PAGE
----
Slow life in the French country

A Christmas in France

The first snowflakes have fallen. Winter has definitely set in. If I listen carefully, I can almost hear the jingle of Santa’s sleigh bells.
Like many of us I love this time of year when everyone gets together to share beautiful family moments. I remember how magical I found these moments as a child. I am now convinced that they are. We all want beautiful holidays, to make them magical for our children as well as sweet and enjoyable for those we love. I am sure that all the energy we spend when we prepare for the holidays, … it all the love we put into the preparations, and all the joy we feel when that day arrive, all floats through the air.
One of the things that also makes this time of year magical is the Christmas traditions that we enjoy keeping alive each year. They make these moments unique and unforgettable and often convey beautiful values. Here are some of my favorite Christmas traditions in France:

The Advent calendar

Every morning since December 1st, Giulia enjoys a little chocolate that she finds in her advent calendar. Born in Germany in the 19th century, the advent calendar quickly crossed the border to France. In order to make the children enjoy the wait until December 24th, each morning, they have get to open, a box of their calendar. In the past they received a new picture every day. Nowadays, advent calendars are more and more original. If those with chocolate have generally been the preference of children, now there are calendars tailored to the preferences of adults. Some examples are the beauty version like l’occitane or sephora wich give the individual a new beauty product every day or gourmet versions like Dammann frères with a new tea to taste each morning.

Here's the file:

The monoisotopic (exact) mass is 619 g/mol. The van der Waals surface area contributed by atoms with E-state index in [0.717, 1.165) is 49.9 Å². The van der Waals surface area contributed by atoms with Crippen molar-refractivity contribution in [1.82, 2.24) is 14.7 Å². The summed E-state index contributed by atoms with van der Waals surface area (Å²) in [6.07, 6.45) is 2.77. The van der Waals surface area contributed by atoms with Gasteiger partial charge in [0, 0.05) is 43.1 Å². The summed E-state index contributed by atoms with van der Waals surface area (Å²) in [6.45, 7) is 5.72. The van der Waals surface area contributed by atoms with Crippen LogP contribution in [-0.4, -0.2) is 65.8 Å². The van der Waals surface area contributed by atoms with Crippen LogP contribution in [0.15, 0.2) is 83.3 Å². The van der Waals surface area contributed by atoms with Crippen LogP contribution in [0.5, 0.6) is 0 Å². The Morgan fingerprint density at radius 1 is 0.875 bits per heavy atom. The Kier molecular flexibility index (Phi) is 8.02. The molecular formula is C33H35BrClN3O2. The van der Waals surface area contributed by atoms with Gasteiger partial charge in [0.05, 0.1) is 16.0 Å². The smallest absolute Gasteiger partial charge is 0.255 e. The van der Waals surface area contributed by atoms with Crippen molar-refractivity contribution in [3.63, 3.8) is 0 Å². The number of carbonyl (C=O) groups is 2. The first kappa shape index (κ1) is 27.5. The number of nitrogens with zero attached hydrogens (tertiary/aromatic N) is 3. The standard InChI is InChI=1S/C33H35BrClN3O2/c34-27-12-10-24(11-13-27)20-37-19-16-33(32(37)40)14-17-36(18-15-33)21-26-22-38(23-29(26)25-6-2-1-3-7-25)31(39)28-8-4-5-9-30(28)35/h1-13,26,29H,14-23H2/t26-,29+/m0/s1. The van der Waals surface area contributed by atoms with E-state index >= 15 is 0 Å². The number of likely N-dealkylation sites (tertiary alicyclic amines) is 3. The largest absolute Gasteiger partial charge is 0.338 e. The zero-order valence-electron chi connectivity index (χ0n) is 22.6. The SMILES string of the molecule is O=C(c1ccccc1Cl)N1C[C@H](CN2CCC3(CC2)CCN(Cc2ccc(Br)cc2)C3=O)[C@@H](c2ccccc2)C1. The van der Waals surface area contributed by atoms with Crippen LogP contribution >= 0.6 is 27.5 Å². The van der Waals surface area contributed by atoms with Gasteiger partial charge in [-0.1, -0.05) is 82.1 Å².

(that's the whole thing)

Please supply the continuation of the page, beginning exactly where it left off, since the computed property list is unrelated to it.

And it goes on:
Christmas decorations

We then decorate the house. Since I was little, decorating the tree has been one of my favorite rituals. When I was little with my sisters, the day the tree arrived was a day of celebration. We listened to Christmas carols while decorating the tree with my mother. The final touch was always given by my father who placed the star on top of the tree. This year, for the first time, Giulia helped me to decorate the tree. She understood that the Christmas tree baubles were fragile and was very careful. I find in her eyes the same wonder that my sisters and I had as children when the tree was lit. She gets up every morning and goes down to see if it is still there!